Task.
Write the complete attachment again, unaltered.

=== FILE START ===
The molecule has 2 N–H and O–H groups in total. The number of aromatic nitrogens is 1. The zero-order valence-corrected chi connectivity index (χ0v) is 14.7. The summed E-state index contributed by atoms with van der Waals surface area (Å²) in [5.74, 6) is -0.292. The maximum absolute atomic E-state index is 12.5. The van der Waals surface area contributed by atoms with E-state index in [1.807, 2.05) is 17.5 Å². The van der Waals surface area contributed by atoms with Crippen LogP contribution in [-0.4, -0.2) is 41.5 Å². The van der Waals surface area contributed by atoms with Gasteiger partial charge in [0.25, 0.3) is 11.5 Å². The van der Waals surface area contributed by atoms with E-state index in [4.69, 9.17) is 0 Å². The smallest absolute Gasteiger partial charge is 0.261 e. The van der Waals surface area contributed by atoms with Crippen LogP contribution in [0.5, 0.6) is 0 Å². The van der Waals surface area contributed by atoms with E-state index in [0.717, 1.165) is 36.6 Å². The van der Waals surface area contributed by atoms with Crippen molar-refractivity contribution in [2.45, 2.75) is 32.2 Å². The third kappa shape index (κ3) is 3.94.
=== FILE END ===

The molecule has 2 N–H and O–H groups in total. The number of aromatic nitrogens is 1. The zero-order valence-corrected chi connectivity index (χ0v) is 14.7. The summed E-state index contributed by atoms with van der Waals surface area (Å²) in [5.74, 6) is -0.292. The maximum absolute atomic E-state index is 12.5. The van der Waals surface area contributed by atoms with E-state index in [1.807, 2.05) is 17.5 Å². The van der Waals surface area contributed by atoms with Crippen LogP contribution in [-0.4, -0.2) is 41.5 Å². The van der Waals surface area contributed by atoms with Gasteiger partial charge in [0.25, 0.3) is 11.5 Å². The van der Waals surface area contributed by atoms with E-state index in [4.69, 9.17) is 0 Å². The smallest absolute Gasteiger partial charge is 0.261 e. The van der Waals surface area contributed by atoms with Crippen LogP contribution in [0.5, 0.6) is 0 Å². The van der Waals surface area contributed by atoms with E-state index in [0.717, 1.165) is 36.6 Å². The van der Waals surface area contributed by atoms with Crippen molar-refractivity contribution in [2.45, 2.75) is 32.2 Å². The third kappa shape index (κ3) is 3.94.